Jonathan Pryce is relaxing in a Beverly Hills Hotel room. Here to talk about his latest role in The Wife. He’s about to return to London to begin rehearsals as he returns to the West End in The Price of the Storm. TV fans will know him from Games of Thrones as High Winter, musical fans know him from Miss Saigon and Evita, and film fans will have seen his body of work ranging from Jumpin’ Jack Flash, Pirates of the Caribbean and Tomorrow Never Dies as the villain Elliot Carver. Pryce speaks with a soft voice as he talks about what attracts him to his role. His latest is Joe, married to Glenn Close’s Joan. They’ve been married for years, and when Joe has to fly to Europe to accept the Nobel Prize, secrets come to light about his success and their relationship.
I spoke to Pryce about playing Joe, a complex character, one that sparks conversations as to whether Joe is bad or if he’s good, We also talk about his excitement to return to the West End in his new play.
You have a remarkable body of work from Evita, Jumpin’ Jack Flash, Evita, Pirates Of The Caribbean, Game of Thrones, Tomorrow Never Dies and now this role in The Wife. What draws you to a project ?
If it’s a theater script – and I still do a lot of theater – that is something I try to find belongs in the theater and not on TV and I can recreate it eight times a week, night after night. With a film script, I can tell you all sorts of reasons. The script might not be so great, but it’s a great location. The character is OK, but the money is good. Or there’s no money but it’s a good script. What attracted me to The Wife is essentially is it’s such a good script. It’s an intelligent script and ultimately about a couple who have been in a long marriage. It’s not the crazy old character.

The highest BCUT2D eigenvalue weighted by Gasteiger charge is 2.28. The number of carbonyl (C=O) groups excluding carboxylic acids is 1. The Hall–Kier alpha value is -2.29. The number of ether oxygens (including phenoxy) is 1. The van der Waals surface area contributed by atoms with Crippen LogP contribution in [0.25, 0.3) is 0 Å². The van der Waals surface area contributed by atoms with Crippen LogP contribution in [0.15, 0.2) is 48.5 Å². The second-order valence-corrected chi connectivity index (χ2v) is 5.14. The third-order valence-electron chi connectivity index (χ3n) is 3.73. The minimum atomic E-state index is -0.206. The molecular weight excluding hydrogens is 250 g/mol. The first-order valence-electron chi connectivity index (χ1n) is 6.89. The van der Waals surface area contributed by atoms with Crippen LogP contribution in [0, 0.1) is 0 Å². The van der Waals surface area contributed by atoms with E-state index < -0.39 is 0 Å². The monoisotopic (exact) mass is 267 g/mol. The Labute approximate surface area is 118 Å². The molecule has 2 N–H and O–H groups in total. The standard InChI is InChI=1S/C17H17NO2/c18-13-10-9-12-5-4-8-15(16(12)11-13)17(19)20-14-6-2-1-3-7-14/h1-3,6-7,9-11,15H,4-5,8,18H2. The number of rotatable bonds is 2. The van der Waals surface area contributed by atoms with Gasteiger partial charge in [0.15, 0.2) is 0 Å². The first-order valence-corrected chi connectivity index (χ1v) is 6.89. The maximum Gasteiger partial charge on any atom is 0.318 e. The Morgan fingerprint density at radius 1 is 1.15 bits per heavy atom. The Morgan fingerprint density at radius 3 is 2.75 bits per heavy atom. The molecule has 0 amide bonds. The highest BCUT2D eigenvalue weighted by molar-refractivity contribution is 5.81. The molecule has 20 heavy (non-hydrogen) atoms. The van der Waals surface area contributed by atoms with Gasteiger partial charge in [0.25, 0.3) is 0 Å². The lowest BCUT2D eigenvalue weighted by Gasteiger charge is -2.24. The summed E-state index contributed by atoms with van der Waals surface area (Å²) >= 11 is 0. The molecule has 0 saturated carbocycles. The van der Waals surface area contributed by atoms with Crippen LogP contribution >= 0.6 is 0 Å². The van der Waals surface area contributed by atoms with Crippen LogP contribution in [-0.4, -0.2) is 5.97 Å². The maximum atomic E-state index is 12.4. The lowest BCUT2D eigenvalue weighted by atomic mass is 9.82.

As with theater, I like to think there’s some work for the audience to do and this would be and is a provocative script that can lead to arguments and discussions about was it right with what they were doing? Why didn’t she leave him? I can say, why should she have left him? Is it natural to assume that if a relationship isn’t working well someone has to leave? Neither of them leave and they try to work it out, and I think it’s a true representation of a long relationship I think.
I met Bjorn and liked him enormously because he’s a serious man about film and theater and he works there. I saw two of his Swedish films. Only one of them had subtitles so the other one I looked at the pictures. The other one, I really liked. It was an ensemble film about relationships and was slightly satirical.
There was also Glenn. You want to work with good people. Those are the reasons.
Joe is a great character. He’s one you have to figure out because you have that opening scene and you have to figure out what’s going on. You get to the middle and there’s that confrontation and things happen from there. What’s it like playing this complex character and taking that on?
It’s great. I’ve been forced to think about it because when you’re doing it I’m not constructing a performance, I’m doing it. I’m being Joe and doing what feels right. I don’t have a process and I don’t plot a character. People have reacted and said he’s such a bad character and I’ve said, “No.” I didn’t think High Sparrow was a bad character. He’s doing what feels right to him. He’s pursuing his political ideology and going about his life. That’s what I say about the audience being a part of the film because when a character is as rich as Joe is, the audience can make their own judgments about him. There isn’t one way of looking at him. Playing him, I just do what I believe to be the right thing. I don’t try to objectify the character and make judgments about him.